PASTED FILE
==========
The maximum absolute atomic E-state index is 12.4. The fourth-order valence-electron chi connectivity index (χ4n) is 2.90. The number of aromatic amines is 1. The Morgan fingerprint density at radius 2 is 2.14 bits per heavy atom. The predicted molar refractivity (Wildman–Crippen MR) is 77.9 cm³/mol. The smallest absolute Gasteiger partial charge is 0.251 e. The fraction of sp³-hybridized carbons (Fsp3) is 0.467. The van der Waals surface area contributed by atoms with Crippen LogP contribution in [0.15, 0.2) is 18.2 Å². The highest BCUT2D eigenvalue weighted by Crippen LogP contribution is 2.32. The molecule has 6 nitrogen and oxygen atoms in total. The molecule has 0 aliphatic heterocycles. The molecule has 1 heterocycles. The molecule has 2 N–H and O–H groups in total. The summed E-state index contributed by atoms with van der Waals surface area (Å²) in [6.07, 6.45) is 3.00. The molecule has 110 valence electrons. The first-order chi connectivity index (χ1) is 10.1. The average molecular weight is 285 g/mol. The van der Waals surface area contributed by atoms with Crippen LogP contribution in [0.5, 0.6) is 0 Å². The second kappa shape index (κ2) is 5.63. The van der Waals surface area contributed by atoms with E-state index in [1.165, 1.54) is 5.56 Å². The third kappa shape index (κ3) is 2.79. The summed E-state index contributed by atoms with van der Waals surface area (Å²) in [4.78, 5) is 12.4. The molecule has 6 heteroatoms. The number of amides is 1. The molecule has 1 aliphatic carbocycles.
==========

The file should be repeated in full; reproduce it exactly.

The maximum absolute atomic E-state index is 12.4. The fourth-order valence-electron chi connectivity index (χ4n) is 2.90. The number of aromatic amines is 1. The Morgan fingerprint density at radius 2 is 2.14 bits per heavy atom. The predicted molar refractivity (Wildman–Crippen MR) is 77.9 cm³/mol. The smallest absolute Gasteiger partial charge is 0.251 e. The fraction of sp³-hybridized carbons (Fsp3) is 0.467. The van der Waals surface area contributed by atoms with Crippen LogP contribution in [0.15, 0.2) is 18.2 Å². The highest BCUT2D eigenvalue weighted by Crippen LogP contribution is 2.32. The molecule has 6 nitrogen and oxygen atoms in total. The molecule has 0 aliphatic heterocycles. The molecule has 1 heterocycles. The molecule has 2 N–H and O–H groups in total. The summed E-state index contributed by atoms with van der Waals surface area (Å²) in [6.07, 6.45) is 3.00. The molecule has 110 valence electrons. The first-order chi connectivity index (χ1) is 10.1. The average molecular weight is 285 g/mol. The van der Waals surface area contributed by atoms with Crippen LogP contribution in [0.5, 0.6) is 0 Å². The second kappa shape index (κ2) is 5.63. The van der Waals surface area contributed by atoms with E-state index in [1.165, 1.54) is 5.56 Å². The third kappa shape index (κ3) is 2.79. The summed E-state index contributed by atoms with van der Waals surface area (Å²) in [4.78, 5) is 12.4. The molecule has 6 heteroatoms. The number of amides is 1. The molecule has 1 aliphatic carbocycles.